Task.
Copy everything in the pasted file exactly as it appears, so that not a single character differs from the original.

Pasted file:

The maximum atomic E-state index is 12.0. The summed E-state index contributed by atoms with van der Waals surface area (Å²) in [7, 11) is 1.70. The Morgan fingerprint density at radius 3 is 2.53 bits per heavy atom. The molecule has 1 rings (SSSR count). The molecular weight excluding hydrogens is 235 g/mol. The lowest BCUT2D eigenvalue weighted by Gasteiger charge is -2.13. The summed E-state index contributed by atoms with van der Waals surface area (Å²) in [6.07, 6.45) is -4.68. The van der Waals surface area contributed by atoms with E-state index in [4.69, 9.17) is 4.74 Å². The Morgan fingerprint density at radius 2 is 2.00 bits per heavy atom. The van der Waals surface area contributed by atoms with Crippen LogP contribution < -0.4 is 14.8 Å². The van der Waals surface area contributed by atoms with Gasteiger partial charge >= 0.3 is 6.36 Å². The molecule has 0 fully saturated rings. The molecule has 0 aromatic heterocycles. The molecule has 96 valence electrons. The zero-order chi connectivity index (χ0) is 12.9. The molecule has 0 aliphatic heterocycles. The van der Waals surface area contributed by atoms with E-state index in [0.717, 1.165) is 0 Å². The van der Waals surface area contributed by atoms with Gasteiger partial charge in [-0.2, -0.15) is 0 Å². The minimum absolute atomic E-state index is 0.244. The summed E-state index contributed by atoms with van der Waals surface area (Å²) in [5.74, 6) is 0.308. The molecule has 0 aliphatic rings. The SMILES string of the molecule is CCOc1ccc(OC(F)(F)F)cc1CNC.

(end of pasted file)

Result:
The maximum atomic E-state index is 12.0. The summed E-state index contributed by atoms with van der Waals surface area (Å²) in [7, 11) is 1.70. The Morgan fingerprint density at radius 3 is 2.53 bits per heavy atom. The molecule has 1 rings (SSSR count). The molecular weight excluding hydrogens is 235 g/mol. The lowest BCUT2D eigenvalue weighted by Gasteiger charge is -2.13. The summed E-state index contributed by atoms with van der Waals surface area (Å²) in [6.07, 6.45) is -4.68. The van der Waals surface area contributed by atoms with E-state index in [4.69, 9.17) is 4.74 Å². The Morgan fingerprint density at radius 2 is 2.00 bits per heavy atom. The van der Waals surface area contributed by atoms with Crippen LogP contribution < -0.4 is 14.8 Å². The van der Waals surface area contributed by atoms with Gasteiger partial charge >= 0.3 is 6.36 Å². The molecule has 0 fully saturated rings. The molecule has 0 aromatic heterocycles. The molecule has 96 valence electrons. The zero-order chi connectivity index (χ0) is 12.9. The molecule has 0 aliphatic heterocycles. The van der Waals surface area contributed by atoms with E-state index in [0.717, 1.165) is 0 Å². The van der Waals surface area contributed by atoms with Gasteiger partial charge in [-0.2, -0.15) is 0 Å². The minimum absolute atomic E-state index is 0.244. The summed E-state index contributed by atoms with van der Waals surface area (Å²) in [5.74, 6) is 0.308. The molecule has 0 aliphatic rings. The SMILES string of the molecule is CCOc1ccc(OC(F)(F)F)cc1CNC.